A new study by researchers at the Woods Hole Oceanographic Institution and Harvard University may help settle a long-standing question: how do small amounts of organic carbon become locked away in rock and sediment, preventing it from decomposing?
Knowing exactly how that process occurs could help explain why the mixture of gases in the atmosphere has remained stable for so long, says lead author Jordon Hemingway. A paper reporting new results was published in the journal Nature.
Atmospheric carbon dioxide, Hemingway notes, is an inorganic form of carbon. Plants, algae, and certain types of bacteria can pull CO2 out of the air and use it as a building block for sugars, proteins and other molecules in their bodies.
The process, which occurs during photosynthesis, transforms inorganic carbon into an organic form, while releasing oxygen into the atmosphere. The reverse occurs when those organisms die: microbes start to decompose, consuming oxygen and releasing CO2 back into the air.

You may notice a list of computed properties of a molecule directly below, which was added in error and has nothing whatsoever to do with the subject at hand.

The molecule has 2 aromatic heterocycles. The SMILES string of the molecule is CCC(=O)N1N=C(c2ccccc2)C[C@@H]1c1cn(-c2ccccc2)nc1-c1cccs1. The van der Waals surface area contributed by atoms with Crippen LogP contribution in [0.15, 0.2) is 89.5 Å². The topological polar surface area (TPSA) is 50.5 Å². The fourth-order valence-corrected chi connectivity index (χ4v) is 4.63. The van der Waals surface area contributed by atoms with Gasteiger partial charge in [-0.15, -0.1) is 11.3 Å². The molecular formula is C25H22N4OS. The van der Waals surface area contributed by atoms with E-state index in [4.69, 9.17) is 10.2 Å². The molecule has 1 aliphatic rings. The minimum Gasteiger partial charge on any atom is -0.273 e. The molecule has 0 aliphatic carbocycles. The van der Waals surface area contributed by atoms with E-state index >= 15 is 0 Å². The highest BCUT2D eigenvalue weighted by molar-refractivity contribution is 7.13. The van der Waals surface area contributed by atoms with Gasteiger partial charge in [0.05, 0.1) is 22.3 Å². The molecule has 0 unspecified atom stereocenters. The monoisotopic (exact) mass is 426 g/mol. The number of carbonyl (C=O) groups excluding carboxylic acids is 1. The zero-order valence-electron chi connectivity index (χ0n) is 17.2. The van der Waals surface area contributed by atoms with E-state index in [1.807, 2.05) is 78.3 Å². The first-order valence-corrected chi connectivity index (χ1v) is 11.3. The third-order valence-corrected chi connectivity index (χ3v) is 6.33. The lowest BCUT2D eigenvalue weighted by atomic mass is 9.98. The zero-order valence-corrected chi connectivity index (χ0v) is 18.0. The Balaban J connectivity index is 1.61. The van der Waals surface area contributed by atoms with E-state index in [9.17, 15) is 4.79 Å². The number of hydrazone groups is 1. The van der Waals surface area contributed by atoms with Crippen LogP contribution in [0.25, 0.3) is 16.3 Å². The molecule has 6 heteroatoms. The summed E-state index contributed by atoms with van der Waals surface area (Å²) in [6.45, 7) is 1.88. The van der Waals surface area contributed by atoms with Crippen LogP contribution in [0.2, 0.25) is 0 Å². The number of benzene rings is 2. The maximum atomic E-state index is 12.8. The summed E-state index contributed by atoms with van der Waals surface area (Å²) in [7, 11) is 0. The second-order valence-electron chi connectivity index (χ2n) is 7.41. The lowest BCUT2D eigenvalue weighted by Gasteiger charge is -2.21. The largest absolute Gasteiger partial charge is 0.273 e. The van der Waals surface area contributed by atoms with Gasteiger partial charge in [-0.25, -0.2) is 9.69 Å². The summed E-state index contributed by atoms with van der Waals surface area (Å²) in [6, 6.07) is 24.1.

One of the reasons Earth has remained habitable is that this chemical cycle is slightly imbalanced, Hemingway says. A small percentage of organic carbon is not broken down by microbes, but instead stays preserved underground for millions of years.
Based on existing evidence, researchers have developed two possible reasons why carbon is left behind. The first, called selective preservation, suggests that some molecules of organic carbon may be difficult for microorganisms to break down, so they remain untouched in sediment even after others have decomposed.
The second, called the mineral protection hypothesis, states that molecules of organic carbon may be forming strong chemical bonds with the minerals around them — so strong that bacteria aren’t able to pluck the carbon molecules away and “eat” them. The scientists found that this second reason is the most likely.